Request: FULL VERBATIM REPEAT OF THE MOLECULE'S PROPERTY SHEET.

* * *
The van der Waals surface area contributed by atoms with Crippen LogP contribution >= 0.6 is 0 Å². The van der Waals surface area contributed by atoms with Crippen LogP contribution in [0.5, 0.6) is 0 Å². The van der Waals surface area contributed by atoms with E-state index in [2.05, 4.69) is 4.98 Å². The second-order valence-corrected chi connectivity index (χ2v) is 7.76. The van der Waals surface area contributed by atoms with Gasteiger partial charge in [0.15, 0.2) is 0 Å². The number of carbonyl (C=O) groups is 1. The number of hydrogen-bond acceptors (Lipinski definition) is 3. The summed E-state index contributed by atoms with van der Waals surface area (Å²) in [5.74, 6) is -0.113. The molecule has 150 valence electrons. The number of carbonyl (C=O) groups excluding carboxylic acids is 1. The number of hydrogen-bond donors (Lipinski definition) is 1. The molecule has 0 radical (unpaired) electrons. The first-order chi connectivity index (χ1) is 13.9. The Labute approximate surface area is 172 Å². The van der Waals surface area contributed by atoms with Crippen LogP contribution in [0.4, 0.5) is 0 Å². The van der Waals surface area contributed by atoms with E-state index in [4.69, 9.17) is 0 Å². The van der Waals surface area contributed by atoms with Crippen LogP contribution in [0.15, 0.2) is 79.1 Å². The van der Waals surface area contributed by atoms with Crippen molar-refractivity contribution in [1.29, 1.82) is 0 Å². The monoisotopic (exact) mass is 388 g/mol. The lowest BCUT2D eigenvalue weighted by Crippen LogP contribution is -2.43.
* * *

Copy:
The van der Waals surface area contributed by atoms with Crippen LogP contribution >= 0.6 is 0 Å². The van der Waals surface area contributed by atoms with Crippen LogP contribution in [0.5, 0.6) is 0 Å². The van der Waals surface area contributed by atoms with E-state index in [2.05, 4.69) is 4.98 Å². The second-order valence-corrected chi connectivity index (χ2v) is 7.76. The van der Waals surface area contributed by atoms with Gasteiger partial charge in [0.15, 0.2) is 0 Å². The number of carbonyl (C=O) groups is 1. The number of hydrogen-bond acceptors (Lipinski definition) is 3. The summed E-state index contributed by atoms with van der Waals surface area (Å²) in [5.74, 6) is -0.113. The molecule has 150 valence electrons. The number of carbonyl (C=O) groups excluding carboxylic acids is 1. The number of hydrogen-bond donors (Lipinski definition) is 1. The molecule has 0 radical (unpaired) electrons. The first-order chi connectivity index (χ1) is 13.9. The Labute approximate surface area is 172 Å². The van der Waals surface area contributed by atoms with Crippen LogP contribution in [0.4, 0.5) is 0 Å². The van der Waals surface area contributed by atoms with E-state index in [4.69, 9.17) is 0 Å². The van der Waals surface area contributed by atoms with Crippen LogP contribution in [0.15, 0.2) is 79.1 Å². The van der Waals surface area contributed by atoms with Crippen molar-refractivity contribution in [1.29, 1.82) is 0 Å². The monoisotopic (exact) mass is 388 g/mol. The lowest BCUT2D eigenvalue weighted by Crippen LogP contribution is -2.43.